On May 30, members of the university's Lifetime Giving Societies were celebrated for what they make possible at UNH during the All Hail event held at the Dimond Library. The event featured a program focused on storytelling to highlight the stories of possibility that donors create for students and faculty at UNH.
Watch the Stories: Videos
Watch Sarah Jakositz '18 '19G talk about her experience in STEM from a youngster to a young adult
See how Assistant Professor Jaed Coffin's family story connects to his students at UNH
Watch Cam Carbone '20 describe how it feels to study climate change at the top of the world
See the Photos
Check out the online gallery of photos from All Hail: Stories of Possibility
Nearly 150 donors and friends were in the audience to hear from Cam Carbone '20, an ocean engineering major who found a passion for Arctic research at UNH, and from Jaed Coffin, assistant professor of creative writing in the College of Liberal Arts, who talked about his mother's journey from Thailand to America and how present-day stories of his students are connected to that journey.
Sarah Jakositz '18 '19G, who studies civil and environmental engineering in the College of Engineering and Physical Sciences, discussed her experience as a woman in the STEM fields.
She says at first, she was intimidated by the idea of speaking to a crowd of "established, UNH-famous faces" staring back at her. But the second she took the stage, her fears vanished.
"The audience was incredibly warm and receptive. I felt like they weren't just listening to my words, they were truly hearing what I had to say. Each person I made eye contact with gave me a look that told me my story was important and they were invested," Jakositz recalls.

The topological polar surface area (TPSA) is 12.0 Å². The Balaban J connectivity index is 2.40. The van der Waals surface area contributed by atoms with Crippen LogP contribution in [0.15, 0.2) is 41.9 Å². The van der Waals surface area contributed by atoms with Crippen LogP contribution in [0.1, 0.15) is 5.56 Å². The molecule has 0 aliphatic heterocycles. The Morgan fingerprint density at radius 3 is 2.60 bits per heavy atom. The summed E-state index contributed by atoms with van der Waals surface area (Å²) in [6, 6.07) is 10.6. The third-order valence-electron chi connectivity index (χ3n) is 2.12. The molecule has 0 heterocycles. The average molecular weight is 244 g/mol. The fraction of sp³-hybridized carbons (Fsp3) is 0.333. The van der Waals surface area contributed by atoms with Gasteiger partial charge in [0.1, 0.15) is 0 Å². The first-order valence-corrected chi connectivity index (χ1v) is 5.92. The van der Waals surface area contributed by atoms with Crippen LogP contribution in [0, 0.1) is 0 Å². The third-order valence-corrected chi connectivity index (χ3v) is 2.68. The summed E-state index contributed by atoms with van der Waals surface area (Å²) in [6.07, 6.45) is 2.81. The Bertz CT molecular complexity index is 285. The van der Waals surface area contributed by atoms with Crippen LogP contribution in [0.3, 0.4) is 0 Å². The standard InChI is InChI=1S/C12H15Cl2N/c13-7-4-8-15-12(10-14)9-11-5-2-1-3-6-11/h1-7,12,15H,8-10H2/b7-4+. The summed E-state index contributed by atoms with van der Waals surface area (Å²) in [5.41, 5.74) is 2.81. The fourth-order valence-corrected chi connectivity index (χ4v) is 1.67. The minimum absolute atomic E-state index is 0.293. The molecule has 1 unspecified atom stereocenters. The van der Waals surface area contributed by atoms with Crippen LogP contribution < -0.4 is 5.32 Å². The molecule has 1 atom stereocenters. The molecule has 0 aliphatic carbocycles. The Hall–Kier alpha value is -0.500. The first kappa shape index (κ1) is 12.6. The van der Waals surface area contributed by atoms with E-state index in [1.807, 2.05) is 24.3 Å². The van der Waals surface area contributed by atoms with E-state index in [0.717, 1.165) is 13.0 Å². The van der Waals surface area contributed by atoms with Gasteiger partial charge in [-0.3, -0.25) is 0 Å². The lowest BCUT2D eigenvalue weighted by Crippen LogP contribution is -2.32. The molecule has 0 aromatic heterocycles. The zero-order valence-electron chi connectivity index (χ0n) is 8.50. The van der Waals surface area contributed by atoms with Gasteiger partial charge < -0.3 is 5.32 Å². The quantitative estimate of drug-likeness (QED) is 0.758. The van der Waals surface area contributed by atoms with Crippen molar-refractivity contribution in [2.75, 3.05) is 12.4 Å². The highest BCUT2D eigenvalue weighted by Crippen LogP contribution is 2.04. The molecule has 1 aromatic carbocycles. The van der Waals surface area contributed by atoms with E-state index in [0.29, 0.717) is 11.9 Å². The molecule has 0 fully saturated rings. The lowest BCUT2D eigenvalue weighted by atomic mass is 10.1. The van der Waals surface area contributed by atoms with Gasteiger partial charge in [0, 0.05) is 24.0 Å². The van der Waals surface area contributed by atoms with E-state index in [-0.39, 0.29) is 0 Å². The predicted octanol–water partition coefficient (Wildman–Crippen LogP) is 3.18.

Carbone told donors how he found his passion for ocean and climate research at UNH after an injury sidelined his dream of playing Division I hockey in college. In September 2018, he was invited by Dale Chayes, affiliate professor with UNH’s Center for Coastal and Ocean Mapping (CCOM), to join more than 25 scientists aboard the polar icebreaker the U.S. Coast Guard cutter Healy as it ventured to the Arctic to study the region's pack ice.
He recalled how he found himself roughly 9 degrees from the North Pole. "I heard my name called: 'Carbone. Science Team. Ice permission granted.' As if I had just been called by a hockey coach... I took a generous leap onto the ice as if I was jumping onto a different planet," he told the All Hail audience. "I remember how humbling and exciting it was in that moment. ... I was completing some of the most crucial research that's ever been completed, while standing on top of the world."
The All Hail event is held semi-annually, and hosted by the UNH Foundation board and UNH President James W. Dean. Learn more about giving societies at UNH, or find out how you can support students, programs and faculty.